Britain’s intelligence services raised the threat level of a terrorist attack from ’substantial’ to ’severe’ last week, meaning an attack was considered to be ‘highly likely’ – despite the Home Secretary saying that there was ‘no intelligence’ to suggest that an attack was imminent!
Who to believe? The Joint Intelligence Service or the Home Secretary? Is Alan Johnson presiding over a ’sexed-down’ dossier?
One way to gauge the level of the threat is to look at Police activity, for surely if an attack is ‘highly likely’ then all available officers will be out monitoring likely terrorist suspects?
It seems they are not. In fact it seems they have an inordinate amount of time on their hands, and are filling that time by acting as part-time referees in the routine pig-tail pulling and bra-snapping that goes on in Internet forum land.
I am not referring to true libel. The on-line environment is not a legal vacuum, in general if something is illegal off-line, then it is illegal on-line.The Laws of Defamation apply on-line and there are conditional fee agreements available to anyone who has a reasonable chance of proving that they have been defamed. The notion that Libel law is only for the rich is oversimplistic. However that is civil law, and there is a growing trend for those who have had their pigtails pulled, to run to the police and use criminal law to silence their critics.
The Protection of Harassment Act of 1997 was intended to protect individuals from stalking, it stemmed from a Private Members Bill, but the eventual drafting of the Act brought warnings from even the legal firm that helped in the drafting that it had gone further than they intended.
“At the time we advised those we assisted in the parliamentary process that the law against harassment was far more outreaching than our original intention.”
It is not just the Harassment Act which is causing concern, but also the Telecommunications Act.
Gavin Brant was charged under this act after he wrote of a local policeman in a postscript on his blog – “P.S. – D.C. Lloyd, God help your new-born baby”. This was perceived as ‘grossly offensive and menacing’ and he was find £150 with £354 costs for those few words.
In the past week, Stephen Sizer, a fairly controversial character who has encountered considerable opposition for his views on line, has revealed that for the fourth time in recent months, he had a meeting with West Yorkshire CID officers, who in turn had been instructed by Surrey Police, in order to explain his hurt feelings at length.
“Two officers from West Yorkshire Police visited the author of the blog concerned. The feelings of the complainant were relayed to the author who voluntarily removed the blog. No formal action was taken.”
That is a fair number of officers spending time filling in reports, travelling to and from the homes of complainant and ‘defendant’, two police forces involved.
In the McCann saga, a falling out between the Chairman and Secretary of a fund raising group dedicated to opposing the McCann’s version of the events whereby Madeleine disappeared, has equally consumed a considerable amount of police time in Kent and Essex as allegations tottered back and forth over the Internet.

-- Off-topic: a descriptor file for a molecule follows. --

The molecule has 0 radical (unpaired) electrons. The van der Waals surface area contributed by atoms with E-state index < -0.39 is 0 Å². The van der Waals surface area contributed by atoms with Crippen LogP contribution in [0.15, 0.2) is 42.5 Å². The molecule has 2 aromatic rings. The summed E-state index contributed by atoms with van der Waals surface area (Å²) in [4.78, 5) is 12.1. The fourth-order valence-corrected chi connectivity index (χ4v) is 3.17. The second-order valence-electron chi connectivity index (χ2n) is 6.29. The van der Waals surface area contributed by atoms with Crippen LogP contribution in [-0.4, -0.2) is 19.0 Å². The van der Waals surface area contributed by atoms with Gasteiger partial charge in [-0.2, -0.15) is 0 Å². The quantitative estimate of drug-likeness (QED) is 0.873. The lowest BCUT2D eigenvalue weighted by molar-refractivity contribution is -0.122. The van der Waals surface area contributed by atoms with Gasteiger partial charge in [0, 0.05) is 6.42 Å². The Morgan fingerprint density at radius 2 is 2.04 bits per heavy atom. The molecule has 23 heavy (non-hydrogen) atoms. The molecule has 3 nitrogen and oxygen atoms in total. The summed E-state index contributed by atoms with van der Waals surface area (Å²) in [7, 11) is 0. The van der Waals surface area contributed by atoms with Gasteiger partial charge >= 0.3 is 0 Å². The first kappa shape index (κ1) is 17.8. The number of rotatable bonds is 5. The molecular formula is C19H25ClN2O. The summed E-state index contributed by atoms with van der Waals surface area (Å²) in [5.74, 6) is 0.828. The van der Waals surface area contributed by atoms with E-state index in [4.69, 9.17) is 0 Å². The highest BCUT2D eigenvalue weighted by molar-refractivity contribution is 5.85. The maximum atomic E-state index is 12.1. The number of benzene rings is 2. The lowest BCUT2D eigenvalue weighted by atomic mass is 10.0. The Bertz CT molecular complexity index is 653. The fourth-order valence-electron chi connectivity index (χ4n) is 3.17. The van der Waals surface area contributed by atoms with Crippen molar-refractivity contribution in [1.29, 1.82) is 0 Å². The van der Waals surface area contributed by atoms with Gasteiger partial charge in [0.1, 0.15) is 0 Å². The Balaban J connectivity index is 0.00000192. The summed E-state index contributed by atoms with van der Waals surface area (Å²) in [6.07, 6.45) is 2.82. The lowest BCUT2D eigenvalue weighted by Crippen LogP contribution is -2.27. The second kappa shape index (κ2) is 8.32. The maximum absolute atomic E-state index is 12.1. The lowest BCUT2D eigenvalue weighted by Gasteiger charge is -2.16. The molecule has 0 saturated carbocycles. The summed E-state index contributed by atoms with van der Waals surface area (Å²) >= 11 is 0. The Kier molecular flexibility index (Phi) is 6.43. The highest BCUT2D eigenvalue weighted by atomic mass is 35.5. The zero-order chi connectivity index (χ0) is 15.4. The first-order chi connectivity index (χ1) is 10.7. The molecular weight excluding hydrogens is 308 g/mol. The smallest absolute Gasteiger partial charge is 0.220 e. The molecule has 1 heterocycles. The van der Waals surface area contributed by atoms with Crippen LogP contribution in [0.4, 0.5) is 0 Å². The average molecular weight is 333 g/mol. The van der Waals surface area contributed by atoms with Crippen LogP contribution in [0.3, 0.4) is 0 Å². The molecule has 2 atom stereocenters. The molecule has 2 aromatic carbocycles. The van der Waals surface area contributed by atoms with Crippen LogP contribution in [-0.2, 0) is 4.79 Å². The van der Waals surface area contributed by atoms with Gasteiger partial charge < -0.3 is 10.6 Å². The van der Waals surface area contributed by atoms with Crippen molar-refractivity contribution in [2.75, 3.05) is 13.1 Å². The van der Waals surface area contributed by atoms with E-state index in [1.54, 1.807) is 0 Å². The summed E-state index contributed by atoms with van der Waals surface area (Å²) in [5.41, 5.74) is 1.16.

” A Detective Sergeant called at home on Sunday at 9.15am and was here till 2.00pm taking a long statement with 11 exhibits […] he will speak to Det Chief Inspector *** this week when decisions will be taken on what further action, if any to take.”
4 3/4 hours of police time, not counting the report filling or the case meeting with a Detective Chief Inspector!
These are not isolated incidents. Oliver Kamm amusingly describes the several hours he spent being interviewed at Abingdon Police Station after he had ‘hurt the feelings’ of another on-line commentator. No charges resulted.
It is not just private individuals who are running along to PC Plod when they find themselves distressed by the Internet, our old friend Vera Baird is at it too – she is upset at comments (not about her, it is other old slappers that are being spoken of) on a site dedicated to rating prostitutes, and she ‘wants to close that down as quickly as possible’. Are those comments illegal? Nope, but that is not deterring her.
When Alan Murray faced charges of intimidation in cyberspace he said:
‘During my testimony in court I said I was only trying to criticise those in power or those that would speak for us. That right has been upheld by the judge’s decision. If the judge had ruled against me, then every blogger would have been vulnerable to charges of intimidation because those at the end of their criticism could claim they were being picked upon. A very bad precedent would have been set,’.
He went on to say that he intended to sue the police for the time and resources they had wasted on investigating his case – does anybody know if he succeeded? I have been unable to find out. At the time of this case it was said that:
‘The case of the Belfast blogger is as important as Undercover Mosque in terms of protecting the right to criticise and the freedom to inquire. The judgment in Belfast protects the blogosphere’s freedom and it means the rich, powerful or any interest groups, whoever they are, can’t bully bloggers using the law. As for the police in this case, they and the law should not be intervening in legitimate debate.’
That was in 2008 – what has happened in the meantime that gives the police so much time to listen to the whining and whinnying of those who may not have a case for civil defamation but appear to have found an ready ear in their local police station to listen and console their hurt feelings?
Meanwhile, who is hunting the terrorists?